Tori Amos is a singer-songwriter, composer and accomplished pianist from the US. She began composing music on the piano by the time she was three years old. At the age of five she was admitted to the Peabody Institute at Johns Hopkins University with a full scholarship, the youngest person ever to be invited to attend. Interestingly, she was expelled at the age of 11 for ‘musical insubordination’, which may be a foreshadow to some of her musical choices later in her career.
Tori’s incredibly talented and incredibly well-regarded in the music industry, having received five MTV VMA nominations and eight Grammy Award nominations along with numerous other award throughout her long music career. Part of the reason she’s earned so many awards is because she’s released an astounding 15 albums since the age of 17, making her one of the most prolific artists around.
And being prolific is part of the reason that she’s so successful.
The Power of the Prolific Expert
The Prolific Model
When it comes to creating, there are extremes. On the one end is crazy. That’s where we’re so busy creating and working and doing all the things that we get burnt out and overwhelmed. On the other end is mainstream. When we’re mainstream we’ll find it hard to stand out from the crowd because we’re just like everyone else.
But between crazy and mainstream lies prolific. This is the Goldilocks Zone where we’re motivated to spend our time creating and working, but on our own terms. This is the place where it gets polarising, because it’s here that you start having your own voice by sharing your thoughts and opinions. But this is also the place where you can start to generate real income and real success in your business.
Research looking at the careers of 2,800 of the world’s top scientists found that those who published the most papers also had the biggest breakthroughs and accumulated the most prizes. This holds true for experts as well. Once you’re in the prolific sweet spot, it will drive your success.
Tori Amos has found this sweet spot. Yes, she’s polarising. She’s adored by her fans, but there are many others that don’t enjoy her particular style of music, which is off-beat and confrontational. But she is also extremely successful.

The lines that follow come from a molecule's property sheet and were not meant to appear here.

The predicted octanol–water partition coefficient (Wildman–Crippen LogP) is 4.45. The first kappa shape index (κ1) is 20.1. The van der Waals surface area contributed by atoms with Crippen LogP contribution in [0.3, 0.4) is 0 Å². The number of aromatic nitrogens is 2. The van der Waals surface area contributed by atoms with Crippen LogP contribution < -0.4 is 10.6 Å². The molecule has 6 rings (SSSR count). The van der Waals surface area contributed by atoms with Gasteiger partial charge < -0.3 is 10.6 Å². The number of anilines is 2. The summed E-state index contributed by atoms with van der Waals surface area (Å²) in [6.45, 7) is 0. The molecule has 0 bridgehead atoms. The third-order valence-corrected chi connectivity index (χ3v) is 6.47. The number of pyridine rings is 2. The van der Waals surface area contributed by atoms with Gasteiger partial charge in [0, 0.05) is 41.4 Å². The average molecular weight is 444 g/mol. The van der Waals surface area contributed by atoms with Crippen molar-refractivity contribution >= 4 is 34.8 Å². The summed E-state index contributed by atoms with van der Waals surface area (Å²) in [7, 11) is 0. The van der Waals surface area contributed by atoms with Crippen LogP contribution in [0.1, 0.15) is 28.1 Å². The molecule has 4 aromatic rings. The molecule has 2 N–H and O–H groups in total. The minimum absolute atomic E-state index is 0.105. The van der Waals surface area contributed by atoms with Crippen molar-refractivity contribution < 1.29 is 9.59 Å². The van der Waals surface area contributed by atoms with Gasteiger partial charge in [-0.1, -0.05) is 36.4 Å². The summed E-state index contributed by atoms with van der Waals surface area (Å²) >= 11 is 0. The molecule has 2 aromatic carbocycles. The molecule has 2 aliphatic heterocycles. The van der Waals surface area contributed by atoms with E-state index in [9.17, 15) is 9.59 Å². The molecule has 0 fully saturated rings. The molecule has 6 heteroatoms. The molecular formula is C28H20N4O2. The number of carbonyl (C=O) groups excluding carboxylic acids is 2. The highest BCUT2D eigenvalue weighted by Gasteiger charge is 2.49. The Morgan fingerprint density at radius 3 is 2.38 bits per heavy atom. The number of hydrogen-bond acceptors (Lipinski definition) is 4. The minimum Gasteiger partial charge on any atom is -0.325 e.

What Holds Us Back from Being Prolific
Being prolific leads to success. Yet, we often hold ourselves back from really putting ourselves out there, from creating content that showcases our expertise and ourselves. Why do we do that?
The Tall Poppy Syndrome
In our culture we have the idea of the tall poppy syndrome. This is where we don’t believe it’s cool to stand out or have a voice. Instead, in Australia, we reward the mainstream and disincentivize anything that would seem to hold us above someone else. This is derived from our convict and strong compliance culture.
Fear of being polarising.
To be comfortable with being prolific, experts must get comfortable with being polarising. We have to recognise that when we put ourselves out there, not everyone will like us. But the more we’re willing to accept that, the more we’ll be able to create and create often.
Having a scarcity mindset.
We’re often afraid that if we put ourselves out there through creating content, that we’ll lose clients or revenue. But becoming prolific gives you a chance to showcase your own voice. And while this might drive away the ‘wrong’ clients, it will draw in the ‘right’ ones.
Not having new opportunities or experiences.
Tori Amos famously said, ‘There are ways to stimulate being prolific, and part of that is making pilgrimages, and being open to listening, changing up the routine.’
In today’s environment, many of us aren’t getting the same experiences that we once were. We’re home more. We’re working directly with less people, and working more from behind the computer. As experts we’re not out giving keynotes or holding workshops. But we can still grab hold of opportunities and experiences (insert internal link from new article), and this will lead us to being more prolific.
Not knowing who you are.
A big part of being prolific is knowing yourself. When you know who you are, you have the conviction to have a voice, to say what you think and believe and to be polarising. Understanding yourself helps you to not care what other people think, especially those that don’t particularly care about you. Once you know yourself, and have a voice, you have all the tools you need to become a prolific expert.
Next Steps: How to Become Prolific
- Understand your identity – who you are – and accept that not everyone will like you all the time.
- Be conscious and aware when it comes to capturing your own ideas. As Kurt Cobain said, ‘I’ve never been a very prolific person, so when creativity flows, it flows. I find myself scribbling on little notepads and pieces of loose paper, which results in a very small portion of my writings to ever show up in true form.’
- Publish your work. You’re only prolific if you actually publish. If you need support to do so, then find it.
I’d love to hear your thoughts…
Jane Anderson is a strategic communications expert, speaker and the author of seven books including the upcoming Catalyst Content. With over 20 years of experience helping people to communicate confidently, she is obsessed with authentic influence and human connection to drive business growth in a world of disruption and automation. She delivers Content Creation Bootcamps (Virtual and Face to Face), Coaching and Keynotes. To inquire about her working with you or your organisation please contact us here.